Monthly Archives: September 2011
This is very sad and unfortunate. A promising prospect of high speed rail in dense city streets can turn deadly on a dime, without warning or expectation. As planners, architects, engineers and civic stakeholders consider and develop smart urban design solutions, safety must be top-of-mind. How individuals behave becomes of utmost importance. The human element, the predictability of peoples’ behavior, for better or worse, must not become a casualty as more powerful technology solutions barrel through our city streets. Conceptual theory yielding ultra-optimist positions must be tempered with a thorough questioning of possible and highly improbably scenarios that cannot be predicted.
This is just one more reason to proactively support Smart urban design, such as placing parking lots at the back of the store rather than next to vulnerable plate glass windows. The only thing that should run along a glass storefront is a wide sidewalk. MOVE THE PARKING LOTS BEHIND THE STOREFRONTS.
I will write more on this topic as time permits.
The first tenet of a just and equitable life must be the right to that life in the first place. Remember this when you go to the polls.
New Orleans is in the top ten metros with greatest 5-year gain in real estate values. Geaux Saints!
This is a clear case of the disconnect between planning activities and everyday life. As idealistic planners, we cannot take anything for granted. In all of our planning activities and initiatives, we MUST include ALL stake- and interest-holders.
The Federal government has a program called the Safe Routes to School (SRTS) program, which aims to encourage the riding of bikes and walking to and from school. This initiative is being applied at all school levels, including elementary and middle schools. However, in all planning activities in which I have been involved, I never once saw reference to whether the kids would be allowed to walk or bike ALONE to school. These decisions are unique to each community and planners, public officials, police departments and parents all need to come together to address these issues prior to implementation.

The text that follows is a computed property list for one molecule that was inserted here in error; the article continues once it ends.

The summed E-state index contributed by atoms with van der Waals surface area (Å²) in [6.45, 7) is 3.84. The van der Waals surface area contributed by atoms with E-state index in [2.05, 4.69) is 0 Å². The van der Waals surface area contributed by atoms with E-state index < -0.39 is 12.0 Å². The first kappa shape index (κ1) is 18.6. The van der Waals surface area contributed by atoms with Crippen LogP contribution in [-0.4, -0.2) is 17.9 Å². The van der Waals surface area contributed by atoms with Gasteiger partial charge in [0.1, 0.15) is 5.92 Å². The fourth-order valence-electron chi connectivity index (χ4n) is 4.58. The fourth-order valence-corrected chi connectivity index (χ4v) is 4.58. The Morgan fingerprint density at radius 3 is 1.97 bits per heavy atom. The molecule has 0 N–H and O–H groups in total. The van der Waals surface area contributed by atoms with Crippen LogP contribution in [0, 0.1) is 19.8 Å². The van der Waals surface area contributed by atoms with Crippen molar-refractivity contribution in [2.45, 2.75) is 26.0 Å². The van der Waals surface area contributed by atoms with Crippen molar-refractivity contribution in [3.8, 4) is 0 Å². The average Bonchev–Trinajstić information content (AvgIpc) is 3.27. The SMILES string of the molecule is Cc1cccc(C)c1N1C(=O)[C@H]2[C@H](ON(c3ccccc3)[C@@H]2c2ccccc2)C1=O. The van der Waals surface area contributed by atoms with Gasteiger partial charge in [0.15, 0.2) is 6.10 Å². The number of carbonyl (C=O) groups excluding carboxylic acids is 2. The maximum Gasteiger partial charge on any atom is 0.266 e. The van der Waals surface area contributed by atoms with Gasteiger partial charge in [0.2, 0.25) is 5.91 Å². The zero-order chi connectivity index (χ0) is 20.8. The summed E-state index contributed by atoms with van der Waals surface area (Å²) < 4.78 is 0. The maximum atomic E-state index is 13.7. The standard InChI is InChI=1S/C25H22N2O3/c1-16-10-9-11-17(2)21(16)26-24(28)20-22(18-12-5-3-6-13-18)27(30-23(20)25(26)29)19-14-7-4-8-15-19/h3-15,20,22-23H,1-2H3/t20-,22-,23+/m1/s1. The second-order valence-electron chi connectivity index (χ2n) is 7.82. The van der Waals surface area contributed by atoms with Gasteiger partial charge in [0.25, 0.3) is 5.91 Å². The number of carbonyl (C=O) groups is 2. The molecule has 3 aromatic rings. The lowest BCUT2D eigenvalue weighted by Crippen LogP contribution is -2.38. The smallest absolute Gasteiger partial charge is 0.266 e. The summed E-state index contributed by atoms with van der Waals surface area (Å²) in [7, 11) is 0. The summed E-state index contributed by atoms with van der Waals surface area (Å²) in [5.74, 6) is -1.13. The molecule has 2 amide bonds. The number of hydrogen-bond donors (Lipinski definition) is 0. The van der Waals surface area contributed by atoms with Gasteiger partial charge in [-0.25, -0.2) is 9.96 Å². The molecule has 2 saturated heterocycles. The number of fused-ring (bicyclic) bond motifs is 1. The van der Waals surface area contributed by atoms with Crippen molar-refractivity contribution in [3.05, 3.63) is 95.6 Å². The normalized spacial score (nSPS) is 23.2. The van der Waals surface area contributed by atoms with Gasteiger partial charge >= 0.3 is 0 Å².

Police officers are uniquely aware of dangers that might lurk around the corner. They are the ones that book that child molester in the neighborhood or interrogate a rape suspect. They can recognize potential dangers, such as open ditches in the neighborhood (such as one in my neighborhood). They are asking parents to be equally wary of issues that can crop up. And I think this is reasonable.
In any event, the police force must be represented in neighborhood planning activities. Planning officials and consultants should insist that a representative from the police department sit on the planning meetings as part of the development of linear parks, greenways and the addition of trails, especially near schools and other vulnerable populations.
We might bemoan that things were easier when we were kids. Back in the day, when kids could walk to school on their own, leaving mom to bake cookies in pre-suburban America, there were many other kids walking or biking to school as well. Now, not so much. Parent cab services are the norm now. It would be good, as we make a needed-cultural change away from auto-dependent lifestyles back to walking and biking lifestyles, that we refrain from throwing caution to the wind.
It behooves us to walk to school with our child; consult with our local police force as to their perception of crime in the area; and evaluate local attitudes to walking to school. The police force should be seen as a critical partner in the Smart Growth goals of a particular community.
The police are not the enemy. On the contrary, their job is to keep our communities safe, and I am sure they don’t want to be babysitting our children, regardless of the wonderful walkability of our revamped neighborhoods. Through open dialogue and discussion, each community as a whole will arrive at its particular comfort level with walkability.
This speaks for itself and is a welcome ruling. The fundamental question is: Are we citizens or consumers? Is the State a private corporation, a separate person or a collective entity that represents taxpayer interests? It is unfortunate that these questions have to be tried in court.
Having said this, it is understandable that an officer might balk at being videotaped without his or her consent while exercising the duties of the office. After all, officers are human beings who have feelings also, just like the rest of us.
However, there is a reason they are considered *public* officials. As such, the do not act on their own behalf after they don a uniform. They act on behalf of their employer. As a former city official, I can vouch for the fact that one’s life is not one’s own. As soon as one accepts to earn a living through tax dollars, one is held to a higher standard of conduct, or at least should be.
Do police officers represent all of us, including the children that walk to school? If our society is built on the concept of citizenship rather than consumerism, the answer would be a resounding YES. If society sees children as mere consumers, their interests might not be represented by the blue uniform. After all, children do not personally pay taxes, which means they do not contribute to the tax base that pays for the blue uniforms.
Let’s pray for higher ideals – and collective sanity – to prevail.